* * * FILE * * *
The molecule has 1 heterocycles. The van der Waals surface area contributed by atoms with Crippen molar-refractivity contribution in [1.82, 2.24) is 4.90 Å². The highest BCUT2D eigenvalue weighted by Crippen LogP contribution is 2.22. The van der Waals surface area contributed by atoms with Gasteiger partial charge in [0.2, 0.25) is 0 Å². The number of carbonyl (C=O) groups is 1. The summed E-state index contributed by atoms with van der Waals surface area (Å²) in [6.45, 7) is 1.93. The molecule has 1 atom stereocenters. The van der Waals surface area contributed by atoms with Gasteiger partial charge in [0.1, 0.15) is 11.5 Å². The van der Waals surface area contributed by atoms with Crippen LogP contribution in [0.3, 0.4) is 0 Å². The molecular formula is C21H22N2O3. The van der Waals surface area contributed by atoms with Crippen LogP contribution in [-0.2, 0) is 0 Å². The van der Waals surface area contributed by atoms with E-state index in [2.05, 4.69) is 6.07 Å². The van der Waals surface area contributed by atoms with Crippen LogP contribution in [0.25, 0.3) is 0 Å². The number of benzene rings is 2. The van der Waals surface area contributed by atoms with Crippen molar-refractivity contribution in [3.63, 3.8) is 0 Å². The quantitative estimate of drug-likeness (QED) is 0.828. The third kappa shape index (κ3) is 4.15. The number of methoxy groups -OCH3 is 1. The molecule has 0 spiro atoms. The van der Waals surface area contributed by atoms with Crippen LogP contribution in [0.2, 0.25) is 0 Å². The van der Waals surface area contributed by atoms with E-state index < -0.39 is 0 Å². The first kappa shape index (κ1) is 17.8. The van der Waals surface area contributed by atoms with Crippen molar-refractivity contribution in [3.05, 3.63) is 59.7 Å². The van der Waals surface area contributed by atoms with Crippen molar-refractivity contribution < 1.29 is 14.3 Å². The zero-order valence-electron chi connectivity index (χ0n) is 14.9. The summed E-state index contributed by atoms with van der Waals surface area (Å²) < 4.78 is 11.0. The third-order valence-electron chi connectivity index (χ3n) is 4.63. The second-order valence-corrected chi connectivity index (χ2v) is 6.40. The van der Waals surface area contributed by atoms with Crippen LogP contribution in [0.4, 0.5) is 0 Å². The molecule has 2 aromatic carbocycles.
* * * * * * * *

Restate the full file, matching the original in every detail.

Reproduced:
The molecule has 1 heterocycles. The van der Waals surface area contributed by atoms with Crippen molar-refractivity contribution in [1.82, 2.24) is 4.90 Å². The highest BCUT2D eigenvalue weighted by Crippen LogP contribution is 2.22. The van der Waals surface area contributed by atoms with Gasteiger partial charge in [0.2, 0.25) is 0 Å². The number of carbonyl (C=O) groups is 1. The summed E-state index contributed by atoms with van der Waals surface area (Å²) in [6.45, 7) is 1.93. The molecule has 1 atom stereocenters. The van der Waals surface area contributed by atoms with Gasteiger partial charge in [0.1, 0.15) is 11.5 Å². The van der Waals surface area contributed by atoms with Crippen LogP contribution in [0.3, 0.4) is 0 Å². The molecular formula is C21H22N2O3. The van der Waals surface area contributed by atoms with Crippen LogP contribution in [-0.2, 0) is 0 Å². The van der Waals surface area contributed by atoms with E-state index in [2.05, 4.69) is 6.07 Å². The van der Waals surface area contributed by atoms with Crippen LogP contribution in [0.25, 0.3) is 0 Å². The number of benzene rings is 2. The van der Waals surface area contributed by atoms with Crippen molar-refractivity contribution in [3.63, 3.8) is 0 Å². The quantitative estimate of drug-likeness (QED) is 0.828. The third kappa shape index (κ3) is 4.15. The number of methoxy groups -OCH3 is 1. The molecule has 0 spiro atoms. The van der Waals surface area contributed by atoms with Crippen LogP contribution in [0.2, 0.25) is 0 Å². The van der Waals surface area contributed by atoms with E-state index < -0.39 is 0 Å². The first kappa shape index (κ1) is 17.8. The van der Waals surface area contributed by atoms with Crippen molar-refractivity contribution in [3.05, 3.63) is 59.7 Å². The van der Waals surface area contributed by atoms with Crippen molar-refractivity contribution < 1.29 is 14.3 Å². The zero-order valence-electron chi connectivity index (χ0n) is 14.9. The summed E-state index contributed by atoms with van der Waals surface area (Å²) < 4.78 is 11.0. The third-order valence-electron chi connectivity index (χ3n) is 4.63. The second-order valence-corrected chi connectivity index (χ2v) is 6.40. The van der Waals surface area contributed by atoms with Crippen LogP contribution in [0.4, 0.5) is 0 Å². The molecule has 2 aromatic carbocycles.